Fake Highs, Real Risks: The Dangers of “Legal” Synthetic Drugs

December 7, 2011Sectorby David Smith

Fake Highs, Real Risks: The Dangers of “Legal” Synthetic Drugs

Powerful and unpredictable synthetic drugs that mimic the effects of marijuana, cocaine, and other illegal substances, are leaving a trail of paranoia, hallucinations and death across the US.

Dr Mark Ryan, the director of the Louisiana Poison Centre, has never seen a worse drug crisis than the one which has gripped the United States over the past two years. Dr Ryan, who has been at the frontline of the drug war for 20 years, says the rise of the synthetic drug trade poses unprecedented problems.

“So-called ‘Bath Salts’ are the most dangerous illicit drugs I’ve seen,” he said. “These products roared into the US like a hurricane last year. They came ashore in Louisiana, then flooded other states with cases and continue to leave devastation in their wake. I’ve seen major problems from long-term abuse of heroin and cocaine. But the sheer number of people showing up in accident and emergency in Louisiana with truly serious symptoms after ingesting Bath Salts was much worse on a case-by-case basis.”

Bath Salts, or Toilet Cleaners, are crystalized chemicals produced in laboratories. They are usually snorted and contain two powerful stimulants: methylenedioxypyrovalerone (or MDPV) and mephedrone, which mimic the effects of cocaine, LSD and methamphetamine.  The products have been sold on the internet, at gas stations and head shops. They are known by a variety of names, including Red Dove, Cloud Nine, Purple Wave and Bliss. Physicians generally treat overdoses with anti-anxiety medication such as Valium and Xanax, which eases the drug-fuelled activity in the brain and body.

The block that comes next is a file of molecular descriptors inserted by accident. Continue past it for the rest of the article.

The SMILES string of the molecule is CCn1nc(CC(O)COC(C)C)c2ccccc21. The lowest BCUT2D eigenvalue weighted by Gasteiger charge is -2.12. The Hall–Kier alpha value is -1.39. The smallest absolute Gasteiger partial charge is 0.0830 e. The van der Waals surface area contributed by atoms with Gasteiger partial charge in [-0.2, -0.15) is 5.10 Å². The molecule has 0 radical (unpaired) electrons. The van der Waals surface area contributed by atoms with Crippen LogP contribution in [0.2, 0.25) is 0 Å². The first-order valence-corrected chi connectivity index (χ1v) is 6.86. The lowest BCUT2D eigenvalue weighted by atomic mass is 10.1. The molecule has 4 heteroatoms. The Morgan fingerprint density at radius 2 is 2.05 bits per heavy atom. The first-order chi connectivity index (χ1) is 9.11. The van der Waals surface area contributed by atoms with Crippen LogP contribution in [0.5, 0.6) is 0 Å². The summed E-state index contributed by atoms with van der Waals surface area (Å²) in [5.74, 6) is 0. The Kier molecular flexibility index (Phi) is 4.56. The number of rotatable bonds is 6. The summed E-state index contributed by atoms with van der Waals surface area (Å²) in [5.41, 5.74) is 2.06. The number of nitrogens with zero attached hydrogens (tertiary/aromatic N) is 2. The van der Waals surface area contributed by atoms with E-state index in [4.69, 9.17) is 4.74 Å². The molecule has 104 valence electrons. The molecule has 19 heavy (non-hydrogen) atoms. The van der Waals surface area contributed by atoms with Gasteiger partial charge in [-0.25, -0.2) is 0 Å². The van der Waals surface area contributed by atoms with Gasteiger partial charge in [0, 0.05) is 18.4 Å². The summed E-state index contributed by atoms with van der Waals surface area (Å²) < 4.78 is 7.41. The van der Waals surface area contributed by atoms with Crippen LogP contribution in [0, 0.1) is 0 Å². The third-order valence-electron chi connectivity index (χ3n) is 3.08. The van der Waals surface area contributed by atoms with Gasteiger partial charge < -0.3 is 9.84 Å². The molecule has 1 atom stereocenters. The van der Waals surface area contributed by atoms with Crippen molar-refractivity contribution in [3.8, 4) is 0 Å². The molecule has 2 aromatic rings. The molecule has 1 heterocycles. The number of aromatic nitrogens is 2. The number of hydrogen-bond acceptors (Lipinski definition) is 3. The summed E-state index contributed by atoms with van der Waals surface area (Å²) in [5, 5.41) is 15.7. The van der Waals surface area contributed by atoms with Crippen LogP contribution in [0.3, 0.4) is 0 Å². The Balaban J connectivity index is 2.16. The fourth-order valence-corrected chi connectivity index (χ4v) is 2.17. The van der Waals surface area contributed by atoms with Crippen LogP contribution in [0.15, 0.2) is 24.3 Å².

Bath Salts are the second wave of synthetic drugs to hit the US. Last year, the synthetic drug of choice was fake marijuana, which is marketed under brand names such as Spice, K2, Skunk and Zohai. It is made by spraying dried plant material with one of several synthetic cannabinoids, such as cannabicyclohexanol, JWH-018, JWH-073, or HU-210. It is packaged to look like pot and smoked, but the effects are different.

“It’s meant to create a similar reaction to marijuana, but patients often report the opposite – a fast, racing heartbeat, elevated blood pressure and nausea,” said Missouri Poison Center Medical Director Anthony J. Scalzo.  

The American market for synthetic drugs has exploded at breakneck speed. In 2010, there were 2,915 calls about synthetic marijuana to the US’s 57 poison centres, but this year there had already been 5,741 calls by October 31. Bath Salts were a relatively rare commodity in 2010, with just 303 calls, but have become as common as synthetic marijuana, with 5,625 calls by October 31.

When the first cases involving Bath Salts arrived in Louisiana last September, Dr Ryan was at a loss to understand the symptoms. There had only been a handful of cases around the US at that time, but in Louisiana the numbers soared suddenly. In December 2010, Louisiana, which has a population of 4.5 million, had 61 percent of Bath Salts’ cases reported to US Poison Centres.